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Ask Bryan: What needs to change?

Why has there been such a drastic difference in the team from last year to now? – Daniel in Perrysburg, Ohio

It is like night and day from last year. What do you think has to happen for us to turn on the switch and start playing ball like we all know we can? – Larry in Summerville, S.C.

This first part of this answer isn't going to make you feel any better, but it is a reality: This kind of thing happens all the time in the NFL. It's been 23 years since the team that lost the Super Bowl returned the next season, and at 1-4, the Panthers' pursuit of a return trip faces a steep climb.

It's so hard to put a finger on how things can change so drastically, so fast, but it is life in the NFL. This time last year, 12 teams were above .500. Six of those teams are currently below .500. Of the 18 teams that were under .500 this time last year, eight of those are currently above .500.

The line is so narrow between winning and losing in this league. The Panthers clearly stood right on the cusp of victory both this past week against Tampa Bay and in the season opener at Denver, yet they lost. Last year's 15-1 team had its share of comfortable victories, but seven games truly hung in the balance in the waning seconds. Carolina easily could have been 4-4 at the halfway point.

Now the goal for the halfway point is to improve to 4-4, though Carolina of course is taking it one game at a time. There is still time to turn things around, as this team has shown in the past. Recall that the Falcons actually had a better record at this point last year than they do now, starting out 5-0 before falling back to the pack. Things can change quickly in this league, for better or for worse. If there's one thing I've learned following the NFL, it is this: Stay tuned.

Why did Derek Anderson throw on first down at the 1-yard-line? – Anne via Twitter

What's up with the play calling? It's clearly not working. – Megan via Twitter

One universal truth when it comes to fans' view of play calling is this: Hindsight is always 20-20. It's so easy to question play calls after the play doesn't work.

The question that Anne asks about the much-discussed first-and-goal interception midway through the fourth quarter Monday night is a fair one. Some fans have criticized offensive coordinator Mike Shula for calling a play-action pass there, but were those same folks complaining when a play-action pass to Olsen on third-and-1 early in the second half resulted in a 34-yard gainer to Olsen that sparked Carolina's first touchdown drive? I've seen tight ends break wide open in the end zone so many times on that play call. To their credit (and to my surprise given Olsen's night), the Buccaneers sniffed it out that time, and Anderson made an ill-advised throw.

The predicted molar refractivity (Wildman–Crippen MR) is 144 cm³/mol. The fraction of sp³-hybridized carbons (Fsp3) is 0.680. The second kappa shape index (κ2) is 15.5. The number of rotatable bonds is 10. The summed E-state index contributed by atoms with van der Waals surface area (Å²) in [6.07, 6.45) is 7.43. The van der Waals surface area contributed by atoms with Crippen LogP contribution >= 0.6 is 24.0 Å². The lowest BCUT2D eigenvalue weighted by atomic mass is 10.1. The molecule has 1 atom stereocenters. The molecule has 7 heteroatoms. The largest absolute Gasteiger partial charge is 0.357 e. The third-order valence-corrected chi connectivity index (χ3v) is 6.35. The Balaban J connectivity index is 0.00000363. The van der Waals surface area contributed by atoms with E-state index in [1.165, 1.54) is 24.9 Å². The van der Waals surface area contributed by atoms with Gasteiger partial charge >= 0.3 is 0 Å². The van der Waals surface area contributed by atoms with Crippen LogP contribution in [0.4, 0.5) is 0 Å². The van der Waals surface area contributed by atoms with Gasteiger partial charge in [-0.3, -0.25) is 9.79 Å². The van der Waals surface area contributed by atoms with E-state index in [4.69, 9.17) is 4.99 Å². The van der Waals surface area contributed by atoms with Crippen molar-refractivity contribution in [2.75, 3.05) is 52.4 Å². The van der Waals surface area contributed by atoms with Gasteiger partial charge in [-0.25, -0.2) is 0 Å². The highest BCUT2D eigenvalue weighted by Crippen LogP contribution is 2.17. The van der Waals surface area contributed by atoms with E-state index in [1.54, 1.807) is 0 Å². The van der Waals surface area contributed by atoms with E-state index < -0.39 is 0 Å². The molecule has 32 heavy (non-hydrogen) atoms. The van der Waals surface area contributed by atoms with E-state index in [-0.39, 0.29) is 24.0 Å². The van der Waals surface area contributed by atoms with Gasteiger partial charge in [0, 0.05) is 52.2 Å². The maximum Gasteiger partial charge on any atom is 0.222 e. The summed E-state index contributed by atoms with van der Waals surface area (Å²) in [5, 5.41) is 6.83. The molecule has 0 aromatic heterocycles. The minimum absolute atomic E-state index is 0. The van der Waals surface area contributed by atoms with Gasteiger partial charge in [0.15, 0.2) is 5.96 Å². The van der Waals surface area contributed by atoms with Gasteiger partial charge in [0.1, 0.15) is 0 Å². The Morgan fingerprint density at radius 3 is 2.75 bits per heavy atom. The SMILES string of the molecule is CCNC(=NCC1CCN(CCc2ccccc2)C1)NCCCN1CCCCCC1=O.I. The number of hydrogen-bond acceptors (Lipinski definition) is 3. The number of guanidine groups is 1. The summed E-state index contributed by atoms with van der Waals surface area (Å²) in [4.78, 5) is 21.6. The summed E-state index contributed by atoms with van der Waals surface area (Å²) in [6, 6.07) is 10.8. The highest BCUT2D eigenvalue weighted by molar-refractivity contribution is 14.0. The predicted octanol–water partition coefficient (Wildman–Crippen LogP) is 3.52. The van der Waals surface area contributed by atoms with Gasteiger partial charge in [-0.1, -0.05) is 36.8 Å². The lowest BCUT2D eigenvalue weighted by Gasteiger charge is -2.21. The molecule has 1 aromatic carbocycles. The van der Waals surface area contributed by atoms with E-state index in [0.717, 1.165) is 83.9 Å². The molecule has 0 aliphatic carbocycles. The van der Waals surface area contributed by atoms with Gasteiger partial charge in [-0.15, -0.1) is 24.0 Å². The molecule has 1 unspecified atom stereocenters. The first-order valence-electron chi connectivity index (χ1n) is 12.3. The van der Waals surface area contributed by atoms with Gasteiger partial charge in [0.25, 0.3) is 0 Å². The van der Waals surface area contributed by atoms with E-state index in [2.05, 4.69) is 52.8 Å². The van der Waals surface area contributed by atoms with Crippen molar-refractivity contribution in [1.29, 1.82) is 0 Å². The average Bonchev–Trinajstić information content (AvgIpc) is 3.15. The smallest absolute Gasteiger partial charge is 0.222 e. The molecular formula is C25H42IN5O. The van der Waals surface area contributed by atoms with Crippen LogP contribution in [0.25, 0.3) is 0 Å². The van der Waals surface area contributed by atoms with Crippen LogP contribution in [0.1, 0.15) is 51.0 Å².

Some that were calling for a run after the fact were calling for a pass on what proved to be the Panthers' final drive of the night, when Cameron Artis-Payne was stuffed on a third-and-2 run near midfield. Head coach Ron Rivera made some valid points about why the play call made sense. I too was caught off-guard by the play call (as the Panthers hoped Tampa would be), but the bottom line is this: Not every play call is perfect. The execution of every play call isn't going to be perfect. You just need to be on point in both regards more often than your opponent, and the Panthers' aim is to recapture that winning formula as soon as possible.


With the team needing a spark, momentum changer or game changer, why aren't they activating Damiere Byrd and allowing him to use his world class speed and elusiveness? Ted Ginn, Jr. is fast yes, but he has straight-ahead speed whereas Byrd is quicker and a more elusive runner who can take it to the house any given time. Let him return kicks and play some slot receiver. – Eric in Fredericksburg, Va.

Byrd is the lone player on the Panthers' current 53-man roster to not be active for a game, and it would potentially be fun to see that change in light of the productive preseason he enjoyed that earned him a roster spot. But the decisions regarding game-day inactives aren't easy ones, and even if he does get the call, would he get snaps? Carolina has gone back and forth between having four or five wide receivers active. In the two games where Brenton Bersin has been active, he's totaled eight snaps.

Ginn, who scored 10 touchdowns last season, has nine catches this season. The Panthers no doubt would like to get him more involved. I don't see Byrd being active over Ginn, but perhaps Byrd will get a shot in the near future.

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